Mic Drop leaves Google searching for forgiveness

Whether it’s Google Romance (because “love is just another search problem”) or a joint venture with Richard Branson to create a human settlement on Mars called Virgle – Google loves an April Fools’ Day joke.

With this in mind, on 1st April 2016 Gmail launched a new feature through Google’s blog.

“Email’s great, but sometimes you just wanna hit the eject button[…] maybe you just nailed it, and there’s nothing more to say[…] Today, Gmail is making it easier to have the last word on any email with Mic Drop. Simply reply to any email using the new ‘Send + Mic Drop’ button. Everyone will get your message, but that’s the last you’ll ever hear about it. Yes, even if folks try to respond, you won’t see it.”

The button allowed users to ‘send and mic drop’ their emails, automatically attaching a GIF animation of a minion dropping a microphone to show that the sender is leaving the conversation. Any further replies were sent straight to the user’s archive folder.

Reports of angry users soon started to emerge however, with one claiming it caused them to lose their job and many others saying they sent the GIF unintentionally and were missing out on replies because they had been auto-archived.

The button replaced the usual ‘send and archive’ feature, so those typing in a rush could be excused for not noticing it had changed or for clicking it through force of habit. There was also a bug – it was possible to press the regular ‘Send’ button and still ‘mic drop’. Not great for a software company to have to admit to (admittedly rare) bugs in their code.

Google quickly turned off the feature, and apologised saying “Well, it looks like we pranked ourselves this year. Due to a bug, the Mic Drop feature inadvertently caused more headaches than laughs. We’re truly sorry.”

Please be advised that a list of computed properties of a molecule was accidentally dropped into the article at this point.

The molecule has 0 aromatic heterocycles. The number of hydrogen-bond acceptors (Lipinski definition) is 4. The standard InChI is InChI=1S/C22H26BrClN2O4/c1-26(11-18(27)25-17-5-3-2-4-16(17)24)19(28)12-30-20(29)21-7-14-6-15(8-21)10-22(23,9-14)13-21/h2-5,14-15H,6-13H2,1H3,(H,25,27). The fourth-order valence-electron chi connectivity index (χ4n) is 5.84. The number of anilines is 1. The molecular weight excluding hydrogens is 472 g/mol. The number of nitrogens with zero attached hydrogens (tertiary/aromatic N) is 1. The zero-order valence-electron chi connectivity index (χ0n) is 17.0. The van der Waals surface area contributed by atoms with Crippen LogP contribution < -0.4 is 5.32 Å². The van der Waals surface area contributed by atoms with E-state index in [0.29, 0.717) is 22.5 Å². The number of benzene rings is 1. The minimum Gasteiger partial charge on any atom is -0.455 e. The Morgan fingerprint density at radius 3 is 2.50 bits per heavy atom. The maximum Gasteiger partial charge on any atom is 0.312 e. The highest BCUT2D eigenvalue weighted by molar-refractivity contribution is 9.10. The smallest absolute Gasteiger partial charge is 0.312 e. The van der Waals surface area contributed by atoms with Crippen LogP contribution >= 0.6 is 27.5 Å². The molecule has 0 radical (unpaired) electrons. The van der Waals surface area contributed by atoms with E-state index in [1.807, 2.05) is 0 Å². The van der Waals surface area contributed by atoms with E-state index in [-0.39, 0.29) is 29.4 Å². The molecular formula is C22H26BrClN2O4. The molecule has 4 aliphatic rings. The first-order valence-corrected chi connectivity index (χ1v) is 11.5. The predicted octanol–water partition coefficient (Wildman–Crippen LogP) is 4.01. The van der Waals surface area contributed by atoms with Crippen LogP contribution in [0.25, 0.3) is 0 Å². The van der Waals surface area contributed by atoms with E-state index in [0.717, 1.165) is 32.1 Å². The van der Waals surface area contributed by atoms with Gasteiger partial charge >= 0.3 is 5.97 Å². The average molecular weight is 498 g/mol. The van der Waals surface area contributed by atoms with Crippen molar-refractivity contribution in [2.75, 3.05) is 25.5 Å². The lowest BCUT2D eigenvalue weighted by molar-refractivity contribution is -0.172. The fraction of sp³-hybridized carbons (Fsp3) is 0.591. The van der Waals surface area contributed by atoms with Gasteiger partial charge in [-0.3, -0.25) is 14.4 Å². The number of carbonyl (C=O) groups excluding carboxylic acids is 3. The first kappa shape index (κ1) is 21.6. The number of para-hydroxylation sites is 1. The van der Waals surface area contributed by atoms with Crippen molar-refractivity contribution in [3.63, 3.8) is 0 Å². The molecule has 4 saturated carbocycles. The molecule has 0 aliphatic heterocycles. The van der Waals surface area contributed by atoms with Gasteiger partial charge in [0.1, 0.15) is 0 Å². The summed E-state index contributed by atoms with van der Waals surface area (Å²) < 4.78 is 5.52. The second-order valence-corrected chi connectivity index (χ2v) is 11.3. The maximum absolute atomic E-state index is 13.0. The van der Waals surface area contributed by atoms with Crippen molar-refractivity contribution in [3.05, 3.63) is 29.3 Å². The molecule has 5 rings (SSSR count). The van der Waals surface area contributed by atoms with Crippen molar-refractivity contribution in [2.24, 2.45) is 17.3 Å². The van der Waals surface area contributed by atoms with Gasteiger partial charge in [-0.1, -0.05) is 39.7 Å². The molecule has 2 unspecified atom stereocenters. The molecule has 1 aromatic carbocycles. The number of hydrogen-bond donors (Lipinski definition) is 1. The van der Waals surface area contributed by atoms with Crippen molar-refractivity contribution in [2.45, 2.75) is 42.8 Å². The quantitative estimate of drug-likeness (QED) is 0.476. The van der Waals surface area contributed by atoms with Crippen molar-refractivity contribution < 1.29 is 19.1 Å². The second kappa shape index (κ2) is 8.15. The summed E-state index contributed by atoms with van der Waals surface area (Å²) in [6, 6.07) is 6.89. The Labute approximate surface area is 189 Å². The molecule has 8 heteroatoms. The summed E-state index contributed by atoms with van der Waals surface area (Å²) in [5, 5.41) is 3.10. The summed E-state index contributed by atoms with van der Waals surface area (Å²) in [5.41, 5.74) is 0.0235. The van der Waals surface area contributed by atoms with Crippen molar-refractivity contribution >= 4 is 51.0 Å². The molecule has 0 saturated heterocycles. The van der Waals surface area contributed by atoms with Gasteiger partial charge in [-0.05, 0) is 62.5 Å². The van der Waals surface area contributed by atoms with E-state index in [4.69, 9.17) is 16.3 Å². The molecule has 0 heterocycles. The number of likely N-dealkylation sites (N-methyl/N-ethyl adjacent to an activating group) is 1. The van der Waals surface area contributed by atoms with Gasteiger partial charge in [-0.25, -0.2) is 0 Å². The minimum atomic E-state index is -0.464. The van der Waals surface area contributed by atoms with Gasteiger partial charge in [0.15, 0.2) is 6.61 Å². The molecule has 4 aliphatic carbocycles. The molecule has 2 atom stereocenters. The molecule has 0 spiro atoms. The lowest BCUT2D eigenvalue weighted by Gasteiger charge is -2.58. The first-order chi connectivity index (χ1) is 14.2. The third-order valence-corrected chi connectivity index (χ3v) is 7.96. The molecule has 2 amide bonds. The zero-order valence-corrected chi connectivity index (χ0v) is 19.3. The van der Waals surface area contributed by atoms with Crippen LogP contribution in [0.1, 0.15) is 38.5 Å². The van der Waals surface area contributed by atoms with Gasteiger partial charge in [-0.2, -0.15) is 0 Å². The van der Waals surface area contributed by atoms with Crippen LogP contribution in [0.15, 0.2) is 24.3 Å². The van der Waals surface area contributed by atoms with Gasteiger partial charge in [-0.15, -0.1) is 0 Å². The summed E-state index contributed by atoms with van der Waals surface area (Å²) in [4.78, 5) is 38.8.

What does good look like?

The main learning point for us is that the button shouldn’t have replaced (or been too close) to a button for a key feature. It led to people accidentally clicking it, with some worrying consequences. Having fun is great but everyone needs to be in on the joke, and not all Gmail users were.

Google reacted quickly once they realised things hadn’t gone to plan. In a matter of hours after launching they removed it and apologised, and promised to rectify the problems they’d caused with the auto-archived emails. They also “shared their learnings”, actively demonstrating their culture of learning from mistakes and being open and honest.

Moving forward

What’s the moral of this bad marketing story for you? Did Google respond adequately? What will you do differently in future? in your own work?

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Chris Rogers

I curate stories of #badmarketing so marketing professionals and business owners like you can learn from the mistakes of others - and produce better marketing that’s right first time. Bad Marketing also aims to be essential reading for marketers, academics & students – and anyone interested in the challenges of marketing.

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